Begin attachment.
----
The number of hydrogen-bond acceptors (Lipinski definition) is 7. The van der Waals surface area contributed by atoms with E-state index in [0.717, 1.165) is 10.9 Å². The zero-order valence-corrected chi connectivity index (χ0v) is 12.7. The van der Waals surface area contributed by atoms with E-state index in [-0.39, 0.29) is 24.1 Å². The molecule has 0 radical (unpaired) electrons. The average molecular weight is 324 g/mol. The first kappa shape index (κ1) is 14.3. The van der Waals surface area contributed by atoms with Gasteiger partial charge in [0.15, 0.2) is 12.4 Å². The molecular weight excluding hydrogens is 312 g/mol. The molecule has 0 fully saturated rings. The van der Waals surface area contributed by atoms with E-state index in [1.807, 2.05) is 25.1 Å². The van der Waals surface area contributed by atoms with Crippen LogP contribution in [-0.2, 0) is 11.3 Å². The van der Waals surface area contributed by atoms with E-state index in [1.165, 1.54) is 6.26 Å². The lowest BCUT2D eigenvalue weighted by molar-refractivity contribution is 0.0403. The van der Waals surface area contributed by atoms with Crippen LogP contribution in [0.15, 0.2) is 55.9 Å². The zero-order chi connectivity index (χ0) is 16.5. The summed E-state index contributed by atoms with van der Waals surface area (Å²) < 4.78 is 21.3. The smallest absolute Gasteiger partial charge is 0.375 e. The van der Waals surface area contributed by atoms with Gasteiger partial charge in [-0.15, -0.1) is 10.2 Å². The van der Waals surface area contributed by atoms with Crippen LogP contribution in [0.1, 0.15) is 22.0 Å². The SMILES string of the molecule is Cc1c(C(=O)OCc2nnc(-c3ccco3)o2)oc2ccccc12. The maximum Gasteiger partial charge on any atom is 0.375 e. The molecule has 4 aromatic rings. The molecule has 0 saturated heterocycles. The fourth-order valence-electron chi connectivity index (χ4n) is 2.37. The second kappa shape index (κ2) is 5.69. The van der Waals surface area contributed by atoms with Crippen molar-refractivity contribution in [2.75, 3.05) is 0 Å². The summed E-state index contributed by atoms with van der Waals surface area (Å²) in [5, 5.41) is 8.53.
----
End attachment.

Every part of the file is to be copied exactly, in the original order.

The number of hydrogen-bond acceptors (Lipinski definition) is 7. The van der Waals surface area contributed by atoms with E-state index in [0.717, 1.165) is 10.9 Å². The zero-order valence-corrected chi connectivity index (χ0v) is 12.7. The van der Waals surface area contributed by atoms with E-state index in [-0.39, 0.29) is 24.1 Å². The molecule has 0 radical (unpaired) electrons. The average molecular weight is 324 g/mol. The first kappa shape index (κ1) is 14.3. The van der Waals surface area contributed by atoms with Gasteiger partial charge in [0.15, 0.2) is 12.4 Å². The molecular weight excluding hydrogens is 312 g/mol. The molecule has 0 fully saturated rings. The van der Waals surface area contributed by atoms with E-state index in [1.807, 2.05) is 25.1 Å². The van der Waals surface area contributed by atoms with Crippen LogP contribution in [-0.2, 0) is 11.3 Å². The van der Waals surface area contributed by atoms with E-state index in [1.165, 1.54) is 6.26 Å². The lowest BCUT2D eigenvalue weighted by molar-refractivity contribution is 0.0403. The van der Waals surface area contributed by atoms with Crippen LogP contribution in [0.15, 0.2) is 55.9 Å². The zero-order chi connectivity index (χ0) is 16.5. The summed E-state index contributed by atoms with van der Waals surface area (Å²) < 4.78 is 21.3. The smallest absolute Gasteiger partial charge is 0.375 e. The van der Waals surface area contributed by atoms with Gasteiger partial charge in [-0.15, -0.1) is 10.2 Å². The van der Waals surface area contributed by atoms with Crippen LogP contribution in [0.1, 0.15) is 22.0 Å². The SMILES string of the molecule is Cc1c(C(=O)OCc2nnc(-c3ccco3)o2)oc2ccccc12. The maximum Gasteiger partial charge on any atom is 0.375 e. The molecule has 4 aromatic rings. The molecule has 0 saturated heterocycles. The fourth-order valence-electron chi connectivity index (χ4n) is 2.37. The second kappa shape index (κ2) is 5.69. The van der Waals surface area contributed by atoms with Crippen molar-refractivity contribution in [2.75, 3.05) is 0 Å². The summed E-state index contributed by atoms with van der Waals surface area (Å²) in [5, 5.41) is 8.53.